However O’Deane had much information on his former Commanding Officer, Major Davie, whilst he was a captive of the Kandyan monarch. In addition, Governor Robert Brownrigg was impressed with the ‘uniform good conduct’ of the 1st Ceylon (Malay) Regiment. Taking these factors as mitigation, O’Dean’s sentence was subsequently commuted to “transportation to the Penal settlement of New South Wales in Australia”. And so, O’Deane and family sailed away from Ceylon in Jan 1816 on board the “HMS Kangaroo”. A chapter in his life ended and a new one began.
O’Deane was subsequently appointed as a Watchman, then Constable of the govt. domain and as Malay Interpreter for the Australian government until his retirement.
After the complete conquest of Ceylon in 1815, the 1st Ceylon (Malay) Regiment enjoyed a high status. Nevertheless, throughout the years, the numbers of Malay recruits from Malaya seems to be dwindling despite the fact that recruiting stations have been established in Penang and Singapore. From 1847 until 1854, a contingent of a Malay detachment was sent to serve in Hong Kong but they suffered heavy casualties there. Despite the Regiment’s success to quash a rebellion in 1848, its popularity among the Malay seems to dwindle and by 1870′s most of the men joined local police force or return to Malaya.
A Corporal of the 1st CRR
A Corporal of the 1st CRR
Ceylon remains important to Malaya throughout the 20th century especially when the Japanese Imperial Forces invaded Malaya in December 1941. After the Fall of Malaya and Singapore on February 1942, men of the Malay Navy Section and Malay officers attending training in India or the U.K later joined OSS’s Force 136, the fore-bearer of today’s Malaysian special operation force.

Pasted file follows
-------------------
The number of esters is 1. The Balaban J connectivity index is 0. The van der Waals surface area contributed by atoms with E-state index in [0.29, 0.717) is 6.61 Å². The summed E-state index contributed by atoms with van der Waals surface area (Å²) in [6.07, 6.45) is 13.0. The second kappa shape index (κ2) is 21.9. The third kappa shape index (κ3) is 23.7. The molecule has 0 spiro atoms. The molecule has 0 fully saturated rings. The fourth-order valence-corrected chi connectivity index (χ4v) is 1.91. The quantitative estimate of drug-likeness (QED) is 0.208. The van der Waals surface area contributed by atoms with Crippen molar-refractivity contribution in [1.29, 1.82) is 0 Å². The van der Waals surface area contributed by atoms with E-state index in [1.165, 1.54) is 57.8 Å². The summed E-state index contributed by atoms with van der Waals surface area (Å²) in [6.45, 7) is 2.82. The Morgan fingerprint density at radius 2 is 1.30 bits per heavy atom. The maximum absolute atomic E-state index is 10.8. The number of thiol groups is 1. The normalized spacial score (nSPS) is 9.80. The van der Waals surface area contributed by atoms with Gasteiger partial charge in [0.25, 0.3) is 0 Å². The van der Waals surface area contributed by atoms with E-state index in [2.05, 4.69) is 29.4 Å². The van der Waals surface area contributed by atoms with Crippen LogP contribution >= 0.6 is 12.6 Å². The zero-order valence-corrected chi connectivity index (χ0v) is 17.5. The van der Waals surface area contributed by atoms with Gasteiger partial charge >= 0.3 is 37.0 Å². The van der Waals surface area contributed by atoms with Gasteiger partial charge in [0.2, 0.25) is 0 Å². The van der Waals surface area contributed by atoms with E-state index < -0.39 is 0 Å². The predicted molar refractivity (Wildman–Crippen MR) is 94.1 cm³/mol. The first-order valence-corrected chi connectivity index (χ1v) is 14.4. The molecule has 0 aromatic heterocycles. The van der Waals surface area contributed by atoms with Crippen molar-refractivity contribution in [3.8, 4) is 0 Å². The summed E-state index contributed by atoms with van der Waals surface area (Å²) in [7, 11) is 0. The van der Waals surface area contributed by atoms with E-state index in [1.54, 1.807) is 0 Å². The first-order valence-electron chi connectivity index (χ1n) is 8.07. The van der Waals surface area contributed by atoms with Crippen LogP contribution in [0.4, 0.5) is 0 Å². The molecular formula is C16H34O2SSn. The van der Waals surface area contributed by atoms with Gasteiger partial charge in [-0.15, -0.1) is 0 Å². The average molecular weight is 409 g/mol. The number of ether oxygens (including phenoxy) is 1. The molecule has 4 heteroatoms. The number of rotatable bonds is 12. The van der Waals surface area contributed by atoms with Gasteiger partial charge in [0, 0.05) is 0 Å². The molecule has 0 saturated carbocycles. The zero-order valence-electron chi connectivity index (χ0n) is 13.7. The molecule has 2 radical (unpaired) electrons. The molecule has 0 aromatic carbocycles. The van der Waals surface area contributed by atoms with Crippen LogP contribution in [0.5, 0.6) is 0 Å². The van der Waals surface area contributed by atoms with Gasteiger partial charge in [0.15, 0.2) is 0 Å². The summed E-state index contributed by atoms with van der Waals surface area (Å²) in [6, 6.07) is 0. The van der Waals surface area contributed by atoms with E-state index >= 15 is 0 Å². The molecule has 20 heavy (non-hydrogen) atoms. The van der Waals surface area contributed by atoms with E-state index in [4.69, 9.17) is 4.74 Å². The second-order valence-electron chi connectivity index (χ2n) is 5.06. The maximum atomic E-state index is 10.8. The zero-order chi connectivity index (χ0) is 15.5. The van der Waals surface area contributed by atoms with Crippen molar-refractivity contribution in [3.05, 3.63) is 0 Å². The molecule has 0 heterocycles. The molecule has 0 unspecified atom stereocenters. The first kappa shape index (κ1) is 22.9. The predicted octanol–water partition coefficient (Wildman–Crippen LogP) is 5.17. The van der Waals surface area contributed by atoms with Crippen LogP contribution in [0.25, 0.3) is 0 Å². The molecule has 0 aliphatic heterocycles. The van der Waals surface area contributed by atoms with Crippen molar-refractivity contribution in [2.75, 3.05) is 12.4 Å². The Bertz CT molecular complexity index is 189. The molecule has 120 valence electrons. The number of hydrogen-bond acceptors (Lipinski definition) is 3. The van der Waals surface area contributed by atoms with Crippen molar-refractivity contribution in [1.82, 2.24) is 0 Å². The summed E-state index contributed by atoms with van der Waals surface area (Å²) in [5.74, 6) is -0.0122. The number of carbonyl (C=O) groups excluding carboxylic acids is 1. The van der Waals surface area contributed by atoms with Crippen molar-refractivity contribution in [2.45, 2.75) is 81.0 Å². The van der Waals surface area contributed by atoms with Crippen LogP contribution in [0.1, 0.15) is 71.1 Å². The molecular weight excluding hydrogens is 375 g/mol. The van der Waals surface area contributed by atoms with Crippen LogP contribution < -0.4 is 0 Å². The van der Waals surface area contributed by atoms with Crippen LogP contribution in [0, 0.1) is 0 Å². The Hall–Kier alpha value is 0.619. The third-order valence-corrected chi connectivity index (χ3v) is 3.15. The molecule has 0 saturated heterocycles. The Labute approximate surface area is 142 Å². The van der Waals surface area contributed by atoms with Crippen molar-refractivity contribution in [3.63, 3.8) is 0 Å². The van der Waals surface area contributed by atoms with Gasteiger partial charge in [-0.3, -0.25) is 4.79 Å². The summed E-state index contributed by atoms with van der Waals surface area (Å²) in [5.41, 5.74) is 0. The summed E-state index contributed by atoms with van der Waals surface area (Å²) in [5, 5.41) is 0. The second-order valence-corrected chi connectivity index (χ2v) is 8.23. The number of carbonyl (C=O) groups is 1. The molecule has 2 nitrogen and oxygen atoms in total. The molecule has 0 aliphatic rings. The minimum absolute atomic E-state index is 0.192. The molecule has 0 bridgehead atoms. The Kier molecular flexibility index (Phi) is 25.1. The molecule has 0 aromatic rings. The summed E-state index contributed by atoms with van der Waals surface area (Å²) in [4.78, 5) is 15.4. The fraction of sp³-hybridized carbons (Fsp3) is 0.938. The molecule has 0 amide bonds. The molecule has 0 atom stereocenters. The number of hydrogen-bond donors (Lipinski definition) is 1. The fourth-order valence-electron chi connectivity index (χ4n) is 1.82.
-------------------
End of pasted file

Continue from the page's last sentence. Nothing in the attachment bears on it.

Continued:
Those who stayed established a unique Malay minority known as the Sri Lankan Malay. Today, less than 40,000 Malays still lived in Sri Lanka and they had continue to play significant role in the Sri Lankan military and police force. 4 Sri Lankan Malays became Brigadier General in the Army while others became top officers in the police force and intelligence unit.
Among Sri Lankan Malay Generals were Brig Gen T.S.B ‘Tacky’ Sally (Tuan Samayraan Buhary Sally), Chief of Staff of the Sri Lankan Army, Brig Gen Tuan Fadyl Meedin, Brig Gen Suraj Bangsajayah and Brig Gen M.Z.R Sallay.
Brig Gen T.S.B Sally
Brig Gen T.S.B Sally
Colonel Tuan Nizam Muthaliff is a recipient of  Rana Wickrama Padakkama for his gallantry in the battlefield during war against the LTTE insurgents. Unfortunately he was killed by the LTTE gunman on May 31, 2005.
Col T.N. Mutaliff
Col T.N. Mutaliff
M.R. Latiff, another Sri Lankan Malay was the Deputy Inspector General of Police.
More on the 1st Ceylon (Malay) Rifle Regiment hereherehere and here